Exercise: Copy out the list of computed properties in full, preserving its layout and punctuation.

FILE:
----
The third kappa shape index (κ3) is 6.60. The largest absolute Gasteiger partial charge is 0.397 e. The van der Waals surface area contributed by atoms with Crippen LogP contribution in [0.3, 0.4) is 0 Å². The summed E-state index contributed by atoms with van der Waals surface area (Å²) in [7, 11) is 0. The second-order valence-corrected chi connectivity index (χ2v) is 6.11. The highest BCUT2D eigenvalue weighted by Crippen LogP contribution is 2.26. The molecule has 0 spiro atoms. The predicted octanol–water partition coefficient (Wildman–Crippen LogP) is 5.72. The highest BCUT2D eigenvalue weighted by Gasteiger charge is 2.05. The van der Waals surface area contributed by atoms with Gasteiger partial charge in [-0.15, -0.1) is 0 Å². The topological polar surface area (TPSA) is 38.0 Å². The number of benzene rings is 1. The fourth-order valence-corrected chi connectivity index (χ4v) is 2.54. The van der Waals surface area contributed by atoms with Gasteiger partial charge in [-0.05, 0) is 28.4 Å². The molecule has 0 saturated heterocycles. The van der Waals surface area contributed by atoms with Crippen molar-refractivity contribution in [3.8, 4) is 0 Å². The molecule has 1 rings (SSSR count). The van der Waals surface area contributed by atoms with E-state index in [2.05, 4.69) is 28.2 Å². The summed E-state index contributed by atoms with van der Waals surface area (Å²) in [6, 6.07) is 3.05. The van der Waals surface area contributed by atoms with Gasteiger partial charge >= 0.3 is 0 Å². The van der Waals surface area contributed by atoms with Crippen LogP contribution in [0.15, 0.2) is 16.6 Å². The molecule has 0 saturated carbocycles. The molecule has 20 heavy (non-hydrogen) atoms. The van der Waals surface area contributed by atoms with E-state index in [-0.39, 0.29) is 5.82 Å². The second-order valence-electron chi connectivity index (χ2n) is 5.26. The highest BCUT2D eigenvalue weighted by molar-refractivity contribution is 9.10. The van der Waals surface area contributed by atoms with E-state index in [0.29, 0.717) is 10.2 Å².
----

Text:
The third kappa shape index (κ3) is 6.60. The largest absolute Gasteiger partial charge is 0.397 e. The van der Waals surface area contributed by atoms with Crippen LogP contribution in [0.3, 0.4) is 0 Å². The summed E-state index contributed by atoms with van der Waals surface area (Å²) in [7, 11) is 0. The second-order valence-corrected chi connectivity index (χ2v) is 6.11. The highest BCUT2D eigenvalue weighted by Crippen LogP contribution is 2.26. The molecule has 0 spiro atoms. The predicted octanol–water partition coefficient (Wildman–Crippen LogP) is 5.72. The highest BCUT2D eigenvalue weighted by Gasteiger charge is 2.05. The van der Waals surface area contributed by atoms with Gasteiger partial charge in [-0.15, -0.1) is 0 Å². The topological polar surface area (TPSA) is 38.0 Å². The number of benzene rings is 1. The fourth-order valence-corrected chi connectivity index (χ4v) is 2.54. The van der Waals surface area contributed by atoms with Gasteiger partial charge in [-0.05, 0) is 28.4 Å². The molecule has 0 saturated heterocycles. The van der Waals surface area contributed by atoms with Crippen molar-refractivity contribution in [3.8, 4) is 0 Å². The molecule has 1 rings (SSSR count). The van der Waals surface area contributed by atoms with E-state index in [2.05, 4.69) is 28.2 Å². The summed E-state index contributed by atoms with van der Waals surface area (Å²) in [6, 6.07) is 3.05. The van der Waals surface area contributed by atoms with Gasteiger partial charge >= 0.3 is 0 Å². The van der Waals surface area contributed by atoms with Crippen LogP contribution in [0.15, 0.2) is 16.6 Å². The molecule has 0 saturated carbocycles. The molecule has 20 heavy (non-hydrogen) atoms. The van der Waals surface area contributed by atoms with E-state index in [-0.39, 0.29) is 5.82 Å². The second-order valence-electron chi connectivity index (χ2n) is 5.26. The highest BCUT2D eigenvalue weighted by molar-refractivity contribution is 9.10. The van der Waals surface area contributed by atoms with E-state index in [0.29, 0.717) is 10.2 Å².